So so so good. Foodland suggests serving it with vanilla ice cream. I served it with this Ice Salad from Saskatchewan.

I can’t possibly explain why a general rule of thumb in the prairies is that anything with more than three ingredients served cold is called a salad. It’s not a rule I’ve ever heard from anywhere else and it’s certainty met with raised eyebrows, so I have confirmation that it’s not just me that thinks this is weird. Also, the prairies have a thing for Jello. They love it in an unnatural, 1950s sort of way. My Saskatchewan dish combines the two in a family recipe from Talea for Ice Salad. The recipe she gave me was for this pineapple-orange version which I loved but not everyone else loves pineapple as much as me.

 

Saskatchewan Ice Salad – from Miss Talea

One 14 oz can of crushed pineapple
One 3 oz package of lemon jello powder
2 Cups of vanilla ice cream
Water

Drain juice from pineapple. Add enough water to juice to make one cup. Heat to boiling and add jello powder. Add ice cream and stir until melted. Add crushed pineapple. Refrigerate.

I modified the recipe a little and made these pink ones, a strawberry-raspberry version. I followed the same basic guideline and used vanilla ice cream, but I used raspberry jello instead of lemon and because I ditched the concept of fruit bits, I didn’t have the juice, so I used strawberry fruitopia. Yum!!

 

When thinking about food from Quebec, the very first thing most people think of is poutine. I’m just really not big on the whole cheese curds situation. Aside from poutine, the only other thing out of Quebec would be tourtiere. It’s a meat pie, traditionally made on Christmas Eve.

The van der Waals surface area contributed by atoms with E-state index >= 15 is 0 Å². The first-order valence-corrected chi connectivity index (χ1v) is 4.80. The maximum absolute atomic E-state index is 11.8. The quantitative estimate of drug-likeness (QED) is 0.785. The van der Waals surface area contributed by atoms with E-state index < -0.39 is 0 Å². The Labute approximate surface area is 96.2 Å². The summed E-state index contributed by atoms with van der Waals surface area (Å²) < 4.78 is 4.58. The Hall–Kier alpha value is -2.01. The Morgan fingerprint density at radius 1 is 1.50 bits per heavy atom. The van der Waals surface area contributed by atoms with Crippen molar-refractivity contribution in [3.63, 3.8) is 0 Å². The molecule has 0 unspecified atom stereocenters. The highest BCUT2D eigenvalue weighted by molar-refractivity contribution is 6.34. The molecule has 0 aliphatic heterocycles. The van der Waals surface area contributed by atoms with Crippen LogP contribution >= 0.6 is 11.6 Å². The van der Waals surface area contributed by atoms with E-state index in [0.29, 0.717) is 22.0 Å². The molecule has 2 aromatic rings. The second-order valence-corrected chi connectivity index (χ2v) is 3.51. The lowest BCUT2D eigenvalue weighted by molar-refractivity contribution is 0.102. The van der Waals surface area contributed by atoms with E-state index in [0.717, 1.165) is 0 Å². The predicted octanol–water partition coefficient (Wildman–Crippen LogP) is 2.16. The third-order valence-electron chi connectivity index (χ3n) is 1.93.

Quebec Tourtiere

2lbs lean ground beef
5 cloves garlic
1 onion
1/4 cup parsely
1/2 tsp cinnamon
1/2 tsp savory
beef stock
corn
pepper
1/4 brick of marble cheese
your favourite pie crust
1 egg

Make your crust (mine is 3 cups flour, 3/4 cups butter and 5 tbsp water) and line it with thin slices of marble cheese. But not cheese slices, you dig? Then sauté your onions and garlic in a bit of butter and mix in and cook your ground beef. Mix in the corn and pour into your (cheese-lined, uncooked) pie crust.

 

Mix the egg with a bit of water to make an egg wash and brush over the top crust of the pie. Bake it at 350 for about 45 minutes, check on it about halfway and brush with the egg wash again.

 

I also served Tim Horton’s coffee of course!! Next year I want to make nanaimo bars (for British Columbia), maybe some beef stew (for Alberta) and some kind of seafood (for the Maritimes).

1 Comment

1 Comment

  1. Talea  •  Aug 15, 2010 @10:39 am

    Blasphemy, Maytina, blasphemy!
    Ice Salad should always be an alarmingly bright yellow! You’ve wounded my prairie heart.
    I kid, I kid. Kind of.
    Also, people need to know that anything with more than 3 ingredients that fits into a bowl constitutes a ‘salad’ in Saskatchewan. This isn’t a rule I made up. It just is.

    I knooooow, but it’s so gooood.